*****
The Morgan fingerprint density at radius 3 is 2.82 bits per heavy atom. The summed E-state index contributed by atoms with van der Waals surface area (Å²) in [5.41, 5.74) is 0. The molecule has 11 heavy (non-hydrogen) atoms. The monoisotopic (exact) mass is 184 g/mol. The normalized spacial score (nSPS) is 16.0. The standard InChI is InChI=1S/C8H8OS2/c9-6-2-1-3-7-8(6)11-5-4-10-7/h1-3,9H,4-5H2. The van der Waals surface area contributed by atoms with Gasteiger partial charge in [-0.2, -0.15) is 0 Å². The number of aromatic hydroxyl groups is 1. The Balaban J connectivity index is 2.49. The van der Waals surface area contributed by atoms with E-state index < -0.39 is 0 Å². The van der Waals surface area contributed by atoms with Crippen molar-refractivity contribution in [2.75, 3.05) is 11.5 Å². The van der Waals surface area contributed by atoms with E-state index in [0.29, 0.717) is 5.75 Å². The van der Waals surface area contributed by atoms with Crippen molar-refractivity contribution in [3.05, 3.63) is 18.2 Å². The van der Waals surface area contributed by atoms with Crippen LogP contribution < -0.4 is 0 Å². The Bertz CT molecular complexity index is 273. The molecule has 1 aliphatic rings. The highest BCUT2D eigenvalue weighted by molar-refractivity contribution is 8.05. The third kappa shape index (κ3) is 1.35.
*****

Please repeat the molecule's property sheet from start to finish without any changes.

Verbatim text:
The Morgan fingerprint density at radius 3 is 2.82 bits per heavy atom. The summed E-state index contributed by atoms with van der Waals surface area (Å²) in [5.41, 5.74) is 0. The molecule has 11 heavy (non-hydrogen) atoms. The monoisotopic (exact) mass is 184 g/mol. The normalized spacial score (nSPS) is 16.0. The standard InChI is InChI=1S/C8H8OS2/c9-6-2-1-3-7-8(6)11-5-4-10-7/h1-3,9H,4-5H2. The van der Waals surface area contributed by atoms with Gasteiger partial charge in [-0.2, -0.15) is 0 Å². The number of aromatic hydroxyl groups is 1. The Balaban J connectivity index is 2.49. The van der Waals surface area contributed by atoms with E-state index < -0.39 is 0 Å². The van der Waals surface area contributed by atoms with Crippen molar-refractivity contribution in [2.75, 3.05) is 11.5 Å². The van der Waals surface area contributed by atoms with E-state index in [0.29, 0.717) is 5.75 Å². The van der Waals surface area contributed by atoms with Crippen molar-refractivity contribution in [3.05, 3.63) is 18.2 Å². The van der Waals surface area contributed by atoms with Crippen LogP contribution < -0.4 is 0 Å². The Bertz CT molecular complexity index is 273. The molecule has 1 aliphatic rings. The highest BCUT2D eigenvalue weighted by molar-refractivity contribution is 8.05. The third kappa shape index (κ3) is 1.35.